Why Alcohol Might Be Banned On Flights Forever

Alcohol is becoming a real problem on planes. "There are more than 5,000 incidents already that have been violent in nature on planes, and so many of them are tied to alcohol," Ed Markey, the Democratic senator of Massachusetts, exclaimed to Yahoo! Finance of the 2021 tally.

Indeed, according to data shared by the Federal Aviation Administration, 2021 saw a massive upsurge in investigations into unruly-passenger incidents. Markey notes that much of the unruliness comes from an ideological opposition to wearing masks on flights. But as the government seems unable to enforce a mask mandate on airplanes, preemptively reducing the aggression directed towards staff who try to enforce their mask policies by cutting all alcohol available to passengers seems to be the best option. "If that opposition is then fueled by alcohol on that plane, it creates a dangerous situation, not just for the flight attendants, but for the passengers on that plane as well," Markey explains.

While the still hypothetical ban may be watered down to a strongly regulated alcohol supply in airports, the days of boozed up flights still seem numbered.

Restrictions seem to have been a long time coming

The idea of clamping down on alcohol in airports and airplanes has been bubbling for the better part of this year. After all, incidents recorded by Federal Aviation Administration seem to have skyrocketed.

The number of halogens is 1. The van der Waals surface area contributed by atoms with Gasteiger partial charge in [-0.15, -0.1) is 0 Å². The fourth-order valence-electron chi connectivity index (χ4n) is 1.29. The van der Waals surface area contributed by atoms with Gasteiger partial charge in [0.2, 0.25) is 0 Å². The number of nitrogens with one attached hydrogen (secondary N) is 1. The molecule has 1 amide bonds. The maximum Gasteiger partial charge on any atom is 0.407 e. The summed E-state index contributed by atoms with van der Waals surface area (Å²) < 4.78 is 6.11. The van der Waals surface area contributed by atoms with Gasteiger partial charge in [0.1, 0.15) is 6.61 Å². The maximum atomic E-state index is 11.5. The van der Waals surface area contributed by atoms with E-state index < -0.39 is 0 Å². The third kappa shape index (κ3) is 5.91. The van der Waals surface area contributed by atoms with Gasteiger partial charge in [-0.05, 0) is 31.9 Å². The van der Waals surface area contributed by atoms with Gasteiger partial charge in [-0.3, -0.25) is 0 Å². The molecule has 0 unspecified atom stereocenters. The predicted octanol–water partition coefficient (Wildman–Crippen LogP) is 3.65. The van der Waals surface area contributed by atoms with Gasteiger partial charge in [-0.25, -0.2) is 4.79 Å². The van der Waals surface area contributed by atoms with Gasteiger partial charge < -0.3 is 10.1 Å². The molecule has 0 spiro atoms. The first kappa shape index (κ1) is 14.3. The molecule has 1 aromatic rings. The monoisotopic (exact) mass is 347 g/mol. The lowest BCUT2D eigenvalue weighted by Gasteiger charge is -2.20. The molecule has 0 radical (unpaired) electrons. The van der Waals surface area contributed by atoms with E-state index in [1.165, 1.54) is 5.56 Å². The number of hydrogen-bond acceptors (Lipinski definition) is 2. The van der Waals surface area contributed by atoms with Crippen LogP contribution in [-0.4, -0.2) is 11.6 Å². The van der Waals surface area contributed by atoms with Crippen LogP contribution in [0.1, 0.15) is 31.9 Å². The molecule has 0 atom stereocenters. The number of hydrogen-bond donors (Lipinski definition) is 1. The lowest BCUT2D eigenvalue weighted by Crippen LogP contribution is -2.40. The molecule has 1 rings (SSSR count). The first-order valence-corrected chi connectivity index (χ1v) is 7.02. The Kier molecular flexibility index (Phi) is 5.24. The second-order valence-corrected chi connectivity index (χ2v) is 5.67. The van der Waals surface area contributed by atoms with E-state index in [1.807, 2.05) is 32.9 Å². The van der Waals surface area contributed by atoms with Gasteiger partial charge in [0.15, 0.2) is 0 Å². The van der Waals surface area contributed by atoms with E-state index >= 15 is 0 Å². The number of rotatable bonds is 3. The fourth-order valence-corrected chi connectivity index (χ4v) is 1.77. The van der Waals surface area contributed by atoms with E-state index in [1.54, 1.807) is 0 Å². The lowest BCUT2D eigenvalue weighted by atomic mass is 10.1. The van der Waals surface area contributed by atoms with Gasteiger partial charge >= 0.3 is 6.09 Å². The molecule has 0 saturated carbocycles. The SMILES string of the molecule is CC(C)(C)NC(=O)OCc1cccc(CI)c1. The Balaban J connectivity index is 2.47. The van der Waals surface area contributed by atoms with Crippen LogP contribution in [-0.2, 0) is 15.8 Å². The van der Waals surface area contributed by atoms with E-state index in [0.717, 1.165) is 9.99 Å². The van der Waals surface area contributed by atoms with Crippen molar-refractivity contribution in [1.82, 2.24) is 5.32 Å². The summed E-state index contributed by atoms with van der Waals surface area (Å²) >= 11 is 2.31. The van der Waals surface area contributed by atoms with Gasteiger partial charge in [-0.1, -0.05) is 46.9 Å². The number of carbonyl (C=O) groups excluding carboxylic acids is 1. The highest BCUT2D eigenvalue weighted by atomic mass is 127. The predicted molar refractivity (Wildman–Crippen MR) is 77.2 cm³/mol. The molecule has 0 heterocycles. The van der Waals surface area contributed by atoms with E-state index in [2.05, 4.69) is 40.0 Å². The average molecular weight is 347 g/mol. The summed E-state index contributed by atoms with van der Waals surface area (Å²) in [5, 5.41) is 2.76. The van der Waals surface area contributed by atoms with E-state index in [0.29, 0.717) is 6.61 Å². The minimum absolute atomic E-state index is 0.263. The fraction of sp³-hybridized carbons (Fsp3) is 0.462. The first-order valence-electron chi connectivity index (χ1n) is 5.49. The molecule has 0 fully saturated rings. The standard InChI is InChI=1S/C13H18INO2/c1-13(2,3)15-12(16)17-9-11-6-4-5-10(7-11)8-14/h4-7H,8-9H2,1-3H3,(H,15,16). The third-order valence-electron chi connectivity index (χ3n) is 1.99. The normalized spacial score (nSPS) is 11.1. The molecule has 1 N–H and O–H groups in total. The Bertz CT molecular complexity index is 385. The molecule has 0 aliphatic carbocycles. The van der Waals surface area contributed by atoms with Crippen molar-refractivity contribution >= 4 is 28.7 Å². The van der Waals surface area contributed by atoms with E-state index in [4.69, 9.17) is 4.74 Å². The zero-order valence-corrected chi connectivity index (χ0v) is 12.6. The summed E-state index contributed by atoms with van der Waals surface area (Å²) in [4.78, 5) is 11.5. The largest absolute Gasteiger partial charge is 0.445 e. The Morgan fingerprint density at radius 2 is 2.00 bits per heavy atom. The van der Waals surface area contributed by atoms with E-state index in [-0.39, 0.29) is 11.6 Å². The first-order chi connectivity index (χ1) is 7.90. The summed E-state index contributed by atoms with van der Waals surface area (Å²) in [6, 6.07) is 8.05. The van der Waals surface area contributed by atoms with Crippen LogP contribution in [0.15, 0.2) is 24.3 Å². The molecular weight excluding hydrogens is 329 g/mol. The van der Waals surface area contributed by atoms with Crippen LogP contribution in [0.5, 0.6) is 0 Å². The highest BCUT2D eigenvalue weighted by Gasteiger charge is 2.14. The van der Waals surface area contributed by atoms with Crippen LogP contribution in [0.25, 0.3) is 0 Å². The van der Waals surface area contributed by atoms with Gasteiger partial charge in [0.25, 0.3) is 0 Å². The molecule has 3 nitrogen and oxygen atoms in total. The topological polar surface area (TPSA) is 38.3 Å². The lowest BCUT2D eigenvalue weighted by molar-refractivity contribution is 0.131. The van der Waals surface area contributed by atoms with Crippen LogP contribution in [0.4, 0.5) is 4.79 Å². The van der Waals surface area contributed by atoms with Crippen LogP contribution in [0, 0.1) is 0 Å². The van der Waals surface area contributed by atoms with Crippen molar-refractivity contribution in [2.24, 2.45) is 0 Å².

In fact, CNN reported in May that American Airlines had joined Southwest Airlines in suspending the service of alcohol on their flights. This was after one drunk passenger struck a flight attendant, causing them facial injuries and the loss of two teeth.

The proposal has an industry-wide appeal though. Talking to NPR in August, Sara Nelson, international president of the Association of Flight Attendants-CWA, suggested limiting the sale of alcohol to passengers in airports and on planes. "I don't want to say that alcohol is always the cause for these events, but alcohol is the biggest contributor to them," she said. The issue, she continues, is that because fears of the coronavirus kept people from flying for so long, many have forgotten that the difference in altitude causes alcohol to hit harder in the air. Moreover, many are drunk before they even get on because they've been drinking while waiting for a delayed flight. Cutting the supply should stop the worst of the aggressiveness air crews experience.